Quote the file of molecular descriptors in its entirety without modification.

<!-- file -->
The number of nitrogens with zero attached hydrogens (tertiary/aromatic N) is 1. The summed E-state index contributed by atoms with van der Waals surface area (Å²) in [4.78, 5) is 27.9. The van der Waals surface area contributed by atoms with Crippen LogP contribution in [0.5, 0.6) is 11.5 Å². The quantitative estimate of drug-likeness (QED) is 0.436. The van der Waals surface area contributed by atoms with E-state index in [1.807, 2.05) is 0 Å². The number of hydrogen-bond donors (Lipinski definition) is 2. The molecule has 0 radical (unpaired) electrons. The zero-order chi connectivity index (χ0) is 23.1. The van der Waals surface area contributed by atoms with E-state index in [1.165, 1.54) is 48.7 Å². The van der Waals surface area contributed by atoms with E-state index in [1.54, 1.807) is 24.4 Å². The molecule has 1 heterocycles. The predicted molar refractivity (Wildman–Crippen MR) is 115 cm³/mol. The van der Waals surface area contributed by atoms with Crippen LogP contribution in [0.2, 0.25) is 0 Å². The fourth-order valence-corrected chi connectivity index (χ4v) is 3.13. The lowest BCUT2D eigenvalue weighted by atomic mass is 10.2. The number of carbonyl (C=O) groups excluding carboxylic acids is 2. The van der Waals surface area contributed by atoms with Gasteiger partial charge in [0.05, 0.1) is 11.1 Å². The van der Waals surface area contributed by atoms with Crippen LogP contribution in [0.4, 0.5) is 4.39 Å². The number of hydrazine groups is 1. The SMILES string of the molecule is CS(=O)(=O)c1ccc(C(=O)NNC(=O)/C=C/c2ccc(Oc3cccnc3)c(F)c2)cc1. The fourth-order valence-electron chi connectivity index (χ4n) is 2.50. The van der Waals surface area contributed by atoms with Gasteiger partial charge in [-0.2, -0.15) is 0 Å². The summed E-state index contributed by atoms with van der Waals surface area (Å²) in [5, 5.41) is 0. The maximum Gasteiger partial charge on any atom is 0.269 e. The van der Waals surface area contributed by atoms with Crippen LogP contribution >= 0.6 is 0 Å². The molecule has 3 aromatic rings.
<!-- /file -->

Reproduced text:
The number of nitrogens with zero attached hydrogens (tertiary/aromatic N) is 1. The summed E-state index contributed by atoms with van der Waals surface area (Å²) in [4.78, 5) is 27.9. The van der Waals surface area contributed by atoms with Crippen LogP contribution in [0.5, 0.6) is 11.5 Å². The quantitative estimate of drug-likeness (QED) is 0.436. The van der Waals surface area contributed by atoms with E-state index in [1.807, 2.05) is 0 Å². The number of hydrogen-bond donors (Lipinski definition) is 2. The molecule has 0 radical (unpaired) electrons. The zero-order chi connectivity index (χ0) is 23.1. The van der Waals surface area contributed by atoms with E-state index in [1.165, 1.54) is 48.7 Å². The van der Waals surface area contributed by atoms with E-state index in [1.54, 1.807) is 24.4 Å². The molecule has 1 heterocycles. The predicted molar refractivity (Wildman–Crippen MR) is 115 cm³/mol. The van der Waals surface area contributed by atoms with Crippen LogP contribution in [0.2, 0.25) is 0 Å². The fourth-order valence-corrected chi connectivity index (χ4v) is 3.13. The lowest BCUT2D eigenvalue weighted by atomic mass is 10.2. The number of carbonyl (C=O) groups excluding carboxylic acids is 2. The van der Waals surface area contributed by atoms with Gasteiger partial charge in [0.05, 0.1) is 11.1 Å². The van der Waals surface area contributed by atoms with Crippen LogP contribution in [0.4, 0.5) is 4.39 Å². The number of hydrazine groups is 1. The SMILES string of the molecule is CS(=O)(=O)c1ccc(C(=O)NNC(=O)/C=C/c2ccc(Oc3cccnc3)c(F)c2)cc1. The fourth-order valence-electron chi connectivity index (χ4n) is 2.50. The van der Waals surface area contributed by atoms with Gasteiger partial charge in [-0.2, -0.15) is 0 Å². The summed E-state index contributed by atoms with van der Waals surface area (Å²) in [5, 5.41) is 0. The maximum Gasteiger partial charge on any atom is 0.269 e. The van der Waals surface area contributed by atoms with Crippen LogP contribution >= 0.6 is 0 Å². The molecule has 3 aromatic rings.